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Dr Nicola Romano

My research interest looks at how the brain controls the production of hormones from the pituitary gland.

Nicola Romano

Tenure Track Lecturer (Edinburgh-Zhejiang)

  • Hugh Robson Building
  • 15 George Square
  • Edinburgh EH8 9XD

Contact details

Personal profile

  • 2016 – present: Edinburgh-Zhejiang tenure track lecturer, University of Edinburgh
  • 2014 - 2016: Postdoctoral Fellow, University of Edinburgh
  • 2008 - 2014: Postdoctoral Fellow, CNRS, Montpellier, France
  • 2005 - 2008: PhD Student, Physiology, University of Otago, New Zealand
  • 2000 - 2005: MSc Student, Pharmaceutical Biotechnology, University of Milan, Italy

Research Theme

Research

From reproduction to growth, from stress to maternal care, most basic processes in our body are governed by hormones. The pituitary gland is central for production of hormones, and the precise pulsatile pattern of hormones it secretes strongly influence their final effect.

My research interest looks at how the brain controls the production of hormones from the pituitary gland. In particular, I am interested in understanding how different patterns of signals from the brain can differentially affect intracellular processes in the pituitary. In other words, how does the pituitary process and integrate the information it receives from the brain?

I am also interested in studying how communication between cells affects their behaviour: in particular, the role of the 3D structure of the pituitary for the interpretation of external signals is still one of the most unclear yet fascinating areas in the neuroendocrine field.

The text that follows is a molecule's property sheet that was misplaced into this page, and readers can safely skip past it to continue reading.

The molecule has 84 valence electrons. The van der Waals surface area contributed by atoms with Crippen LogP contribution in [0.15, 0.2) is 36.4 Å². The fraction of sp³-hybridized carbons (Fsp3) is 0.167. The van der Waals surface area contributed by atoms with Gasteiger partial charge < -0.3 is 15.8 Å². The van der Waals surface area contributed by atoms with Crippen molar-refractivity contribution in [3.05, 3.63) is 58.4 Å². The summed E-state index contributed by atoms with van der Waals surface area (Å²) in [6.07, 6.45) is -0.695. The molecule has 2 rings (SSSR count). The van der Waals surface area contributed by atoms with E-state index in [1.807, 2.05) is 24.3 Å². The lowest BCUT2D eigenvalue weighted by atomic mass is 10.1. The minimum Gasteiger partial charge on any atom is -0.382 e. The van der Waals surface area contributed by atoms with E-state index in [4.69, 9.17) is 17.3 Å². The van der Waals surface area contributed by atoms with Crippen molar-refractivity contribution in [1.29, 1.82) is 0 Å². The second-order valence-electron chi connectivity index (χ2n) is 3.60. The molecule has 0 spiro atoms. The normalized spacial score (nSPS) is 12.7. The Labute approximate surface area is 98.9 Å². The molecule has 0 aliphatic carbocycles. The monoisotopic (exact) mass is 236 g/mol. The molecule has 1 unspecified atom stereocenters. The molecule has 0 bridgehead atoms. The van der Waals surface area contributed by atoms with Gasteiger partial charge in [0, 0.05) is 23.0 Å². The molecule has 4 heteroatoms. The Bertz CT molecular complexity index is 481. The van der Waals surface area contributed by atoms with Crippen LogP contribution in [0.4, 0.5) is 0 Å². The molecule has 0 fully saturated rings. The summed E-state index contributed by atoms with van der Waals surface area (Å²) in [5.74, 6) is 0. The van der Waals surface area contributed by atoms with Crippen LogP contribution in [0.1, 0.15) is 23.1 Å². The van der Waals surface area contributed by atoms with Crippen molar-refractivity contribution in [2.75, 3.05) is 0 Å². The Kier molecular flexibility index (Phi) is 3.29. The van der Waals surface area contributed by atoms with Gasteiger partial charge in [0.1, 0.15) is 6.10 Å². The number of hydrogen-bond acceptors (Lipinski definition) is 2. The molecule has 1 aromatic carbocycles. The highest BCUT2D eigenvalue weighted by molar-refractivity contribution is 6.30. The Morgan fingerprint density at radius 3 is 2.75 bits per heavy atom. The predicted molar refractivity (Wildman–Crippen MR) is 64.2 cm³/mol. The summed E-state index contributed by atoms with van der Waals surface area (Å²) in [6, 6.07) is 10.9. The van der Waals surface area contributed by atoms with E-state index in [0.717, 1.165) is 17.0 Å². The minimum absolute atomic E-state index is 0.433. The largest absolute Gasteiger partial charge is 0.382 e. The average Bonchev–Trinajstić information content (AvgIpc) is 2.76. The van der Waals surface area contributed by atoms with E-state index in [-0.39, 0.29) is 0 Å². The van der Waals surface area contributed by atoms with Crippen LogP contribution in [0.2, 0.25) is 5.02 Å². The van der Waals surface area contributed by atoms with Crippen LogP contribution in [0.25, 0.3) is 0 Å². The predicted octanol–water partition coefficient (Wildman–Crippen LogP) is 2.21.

Presently I am working on regulation of intracellular pathways in growth hormone producing cells (somatotrophs) and ACTH producing cells (corticotrophs), which control growth and stress respectively. In the past most of my research has been centred on hormones that control reproduction, such as GnRH, controlling fertility and prolactin, controlling lactation and maternal behaviour.

Collaborations

  • Dr. Paul Le Tissier, University of Edinburgh
  • Prof. Mike Shipston, University of Edinburgh
  • Dr. Jamie Walker, University of Exeter
  • Dr. Patrice Mollard, IGF, Montpellier, FR
  • Prof. Dave Grattan, University of Otago, NZ

Selected publications

1. Romanò et al. - Heterogeneity of calcium responses to secretagogues in corticotrophs from male rats -Endocrinology 2017

2. Romanò et al. - Multiple-scale neuroendocrine signals connect brain and pituitary hormone rhythms - Proc Natl Acad Sci USA 2017

3. Chauvet et al. - Complementary actions of dopamine D2 receptor agonist and anti-VEGF therapy on tumoral vessel normalization in a transgenic mouse model. - Int J Cancer 2017

4. Le Tissier et al. - An updated view of hypothalamic-vascular-pituitary unit function and plasticity - Nat Rev Endocrinol 2016

5. Chauvet et al. - Combining cadherin expression with molecular markers discriminates invasiveness in growth hormone and prolactin pituitary adenomas. – J Neuroendocrinol 2016

6. Guillou et al. - Assessment of lactotroph axis functionality in mice: longitudinal monitoring of PRL secretion by ultrasensitive-ELISA. - Endocrinology 2015

7. Osterstock et al.- Sustained Alterations of the tanycytes of the median eminence after traumatic brain injury - Endocrinology 2014

8. Romanò et al. - Plasticity of hypothalamic dopamine neurons during lactation results in dissociation of electrical activity and release. - J Neurosci 2013

9. Hodson et al. - Existence of long-lasting experience-dependent plasticity in endocrine cell networks. - Nat Commun 2012

10. Romanò et al. - Nonclassical estrogen modulation of presynaptic GABA terminals modulates calcium dynamics in gonadotropin-releasing hormone neurons. - Endocrinology 2008